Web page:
Not only had many of these volunteers spent hours in previous training, with the North Valley Animal Disaster Group, they were volunteering to work long days and nights, possibly outside, in very hot smoky conditions. Prepared to be flexible with changing conditions and duties, volunteers were often expected to be totally self sufficient, arriving at their assignments with enough food, water and bedding for at least forty eight hours, with no chance to go home and shower. Also, some probably were themselves evacuated, having to be concerned about the safety of their own animals.

NVADG appreciates all of the many donations of goods and services. However, what the group really needs are cash contributions for specific equipment and supplies to sustain their efforts in providing assistance during future emergencies. It’s also looking for individuals who want to be trained or be involved in speaking to groups about disaster preparedness or staff a booth at local events.

Check NVADG out at and send your donations to P.O. Box 441, Chico, CA 95927.

Also, during all of the recent fires, the Paradise Horsemen’s Association ( evacuated many horses to safety and took care of more than 75 horses at the Arena in Paradise during the Humboldt Fire. That group can also use your donations: P.O. Box 672, Paradise, CA 95967.

Marygrace Colby

Concow rebuilding
The Yankee Hill Fire Safe Council is an all volunteer community benefit organization and have held a 501(c)3 non profit status since 2002. All donations are tax deductible and will be replied to with a tax receipt. All donations will be used for the recovery/rebuilding effort in the Concow/Yankee Hill community. They can be sent to P.O. Box 4153, Yankee Hill, CA 95965.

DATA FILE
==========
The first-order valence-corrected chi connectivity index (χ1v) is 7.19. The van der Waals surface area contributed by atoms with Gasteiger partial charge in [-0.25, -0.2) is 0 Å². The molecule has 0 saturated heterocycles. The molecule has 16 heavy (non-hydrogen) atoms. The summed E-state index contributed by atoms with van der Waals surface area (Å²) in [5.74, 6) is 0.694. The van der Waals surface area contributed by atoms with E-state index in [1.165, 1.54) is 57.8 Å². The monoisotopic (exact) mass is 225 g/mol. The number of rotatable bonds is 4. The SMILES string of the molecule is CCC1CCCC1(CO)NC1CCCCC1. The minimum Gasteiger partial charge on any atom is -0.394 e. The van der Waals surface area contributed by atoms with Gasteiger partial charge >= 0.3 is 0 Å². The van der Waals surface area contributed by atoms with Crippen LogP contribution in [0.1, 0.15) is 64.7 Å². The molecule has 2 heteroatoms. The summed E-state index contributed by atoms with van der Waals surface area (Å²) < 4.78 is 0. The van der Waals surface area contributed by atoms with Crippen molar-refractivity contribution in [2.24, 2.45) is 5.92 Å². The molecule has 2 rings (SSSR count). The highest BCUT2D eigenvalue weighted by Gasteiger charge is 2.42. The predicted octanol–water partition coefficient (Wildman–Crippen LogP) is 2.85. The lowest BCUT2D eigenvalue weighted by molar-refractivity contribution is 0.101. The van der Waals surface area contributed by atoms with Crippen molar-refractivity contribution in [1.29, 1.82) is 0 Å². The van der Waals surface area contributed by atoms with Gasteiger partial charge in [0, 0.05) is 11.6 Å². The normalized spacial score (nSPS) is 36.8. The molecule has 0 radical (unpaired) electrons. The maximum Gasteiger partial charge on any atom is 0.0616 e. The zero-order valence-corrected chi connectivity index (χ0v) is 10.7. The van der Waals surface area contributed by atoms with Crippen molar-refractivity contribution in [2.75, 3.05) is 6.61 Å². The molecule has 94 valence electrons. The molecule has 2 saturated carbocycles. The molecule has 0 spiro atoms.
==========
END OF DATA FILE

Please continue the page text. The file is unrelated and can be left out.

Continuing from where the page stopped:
For more information about the Fire Safe Council, you can visit the Web site at or call (530) 534-4179.

Thank you to everyone!

Sharon North
Yankee Hill Fire Safe Council

‘You’re the greatest!’
On behalf of Butte College, I’d like to thank our local firefighters, police officers, and other agencies who responded to the Humboldt Fire in Butte County. You not only saved Butte College from serious and devastating destruction, but you protected our communities we all live in. Without your great efforts many more people would not have homes to return to, and much of our campus would not be available for providing education to those in our community.

We’re very grateful for all of your help—you’re the greatest!

Diana Van Der Ploeg
President, Butte College

Different matter, same sentiment
Amid the drama of the big picture—unheard-of federal debt; when and how we’re going to get out of Iraq; how we’re going to pay for health care; who’s lost homes in the fires, or how to feed the children going hungry every night—my problems are miniscule by comparison.

I’ve been without well water for seven months and I finally got it back this past week. Always one to conserve, I didn’t need to be reminded how vulnerable we all are as rainfall diminishes and glaciers melt.

Even so, I wanted to publicly acknowledge the moral support of county Supervisor Maureen Kirk, Department of Water Resources Director Dan McManus and Butte County Director of Environmental Health Brad Banner, who all said they were “just doing their jobs” as they offered assistance during what seemed like insurmountable obstacles.

I also want to thank my neighbor, Sharon Mullan, who shared her well water these past months, and the support of other neighbors like Claudia and Noel Lyons. It’s been a reminder that it in fact does “take a village” to accomplish things great or small.

Jude Cassel Williams